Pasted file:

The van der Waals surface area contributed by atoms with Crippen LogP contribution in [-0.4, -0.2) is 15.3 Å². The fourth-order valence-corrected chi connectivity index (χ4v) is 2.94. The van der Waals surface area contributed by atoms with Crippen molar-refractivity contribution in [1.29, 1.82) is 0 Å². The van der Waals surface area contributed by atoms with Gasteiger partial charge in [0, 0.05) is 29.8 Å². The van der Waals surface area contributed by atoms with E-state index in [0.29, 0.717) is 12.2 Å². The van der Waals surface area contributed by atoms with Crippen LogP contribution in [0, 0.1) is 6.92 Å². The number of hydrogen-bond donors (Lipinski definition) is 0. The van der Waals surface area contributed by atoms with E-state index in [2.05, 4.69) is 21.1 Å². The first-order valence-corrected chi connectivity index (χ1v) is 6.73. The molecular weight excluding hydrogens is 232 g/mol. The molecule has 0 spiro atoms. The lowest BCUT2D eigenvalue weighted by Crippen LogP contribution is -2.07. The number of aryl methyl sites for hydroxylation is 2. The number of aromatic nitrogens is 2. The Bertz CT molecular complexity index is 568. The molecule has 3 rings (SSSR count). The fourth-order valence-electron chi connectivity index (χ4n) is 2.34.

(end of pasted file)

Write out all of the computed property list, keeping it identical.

The van der Waals surface area contributed by atoms with Crippen LogP contribution in [-0.4, -0.2) is 15.3 Å². The fourth-order valence-corrected chi connectivity index (χ4v) is 2.94. The van der Waals surface area contributed by atoms with Crippen molar-refractivity contribution in [1.29, 1.82) is 0 Å². The van der Waals surface area contributed by atoms with Gasteiger partial charge in [0, 0.05) is 29.8 Å². The van der Waals surface area contributed by atoms with E-state index in [0.29, 0.717) is 12.2 Å². The van der Waals surface area contributed by atoms with Crippen LogP contribution in [0, 0.1) is 6.92 Å². The number of hydrogen-bond donors (Lipinski definition) is 0. The van der Waals surface area contributed by atoms with E-state index in [2.05, 4.69) is 21.1 Å². The first-order valence-corrected chi connectivity index (χ1v) is 6.73. The molecular weight excluding hydrogens is 232 g/mol. The molecule has 0 spiro atoms. The lowest BCUT2D eigenvalue weighted by Crippen LogP contribution is -2.07. The number of aryl methyl sites for hydroxylation is 2. The number of aromatic nitrogens is 2. The Bertz CT molecular complexity index is 568. The molecule has 3 rings (SSSR count). The fourth-order valence-electron chi connectivity index (χ4n) is 2.34.